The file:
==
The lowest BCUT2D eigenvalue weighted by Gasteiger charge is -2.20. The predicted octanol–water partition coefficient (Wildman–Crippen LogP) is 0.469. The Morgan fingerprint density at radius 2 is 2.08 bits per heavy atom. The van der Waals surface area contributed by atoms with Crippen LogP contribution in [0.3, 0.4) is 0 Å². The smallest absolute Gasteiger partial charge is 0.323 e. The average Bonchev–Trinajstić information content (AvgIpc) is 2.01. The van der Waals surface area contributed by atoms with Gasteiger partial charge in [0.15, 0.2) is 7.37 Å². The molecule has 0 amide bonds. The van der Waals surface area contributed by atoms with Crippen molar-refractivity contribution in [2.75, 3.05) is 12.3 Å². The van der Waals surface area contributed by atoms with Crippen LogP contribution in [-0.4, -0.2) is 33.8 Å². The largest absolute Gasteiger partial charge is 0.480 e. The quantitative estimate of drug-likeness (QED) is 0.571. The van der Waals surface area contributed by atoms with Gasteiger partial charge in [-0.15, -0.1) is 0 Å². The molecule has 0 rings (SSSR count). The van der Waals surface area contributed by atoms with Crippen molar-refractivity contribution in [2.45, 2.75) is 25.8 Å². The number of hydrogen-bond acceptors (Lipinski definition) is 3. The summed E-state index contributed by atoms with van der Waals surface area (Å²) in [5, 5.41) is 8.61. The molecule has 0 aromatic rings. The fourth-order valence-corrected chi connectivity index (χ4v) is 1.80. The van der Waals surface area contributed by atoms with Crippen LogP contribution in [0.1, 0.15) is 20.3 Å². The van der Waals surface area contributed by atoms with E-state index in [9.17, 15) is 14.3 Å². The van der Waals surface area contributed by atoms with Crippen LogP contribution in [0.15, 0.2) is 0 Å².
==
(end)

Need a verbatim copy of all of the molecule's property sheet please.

The lowest BCUT2D eigenvalue weighted by Gasteiger charge is -2.20. The predicted octanol–water partition coefficient (Wildman–Crippen LogP) is 0.469. The Morgan fingerprint density at radius 2 is 2.08 bits per heavy atom. The van der Waals surface area contributed by atoms with Crippen LogP contribution in [0.3, 0.4) is 0 Å². The smallest absolute Gasteiger partial charge is 0.323 e. The average Bonchev–Trinajstić information content (AvgIpc) is 2.01. The van der Waals surface area contributed by atoms with Gasteiger partial charge in [0.15, 0.2) is 7.37 Å². The molecule has 0 amide bonds. The van der Waals surface area contributed by atoms with Crippen molar-refractivity contribution in [2.75, 3.05) is 12.3 Å². The van der Waals surface area contributed by atoms with Crippen LogP contribution in [-0.4, -0.2) is 33.8 Å². The largest absolute Gasteiger partial charge is 0.480 e. The quantitative estimate of drug-likeness (QED) is 0.571. The van der Waals surface area contributed by atoms with Gasteiger partial charge in [-0.15, -0.1) is 0 Å². The molecule has 0 rings (SSSR count). The van der Waals surface area contributed by atoms with Crippen molar-refractivity contribution in [2.45, 2.75) is 25.8 Å². The number of hydrogen-bond acceptors (Lipinski definition) is 3. The summed E-state index contributed by atoms with van der Waals surface area (Å²) in [5, 5.41) is 8.61. The molecule has 0 aromatic rings. The fourth-order valence-corrected chi connectivity index (χ4v) is 1.80. The van der Waals surface area contributed by atoms with Crippen LogP contribution in [0.1, 0.15) is 20.3 Å². The van der Waals surface area contributed by atoms with E-state index in [9.17, 15) is 14.3 Å². The van der Waals surface area contributed by atoms with Crippen LogP contribution in [0.15, 0.2) is 0 Å².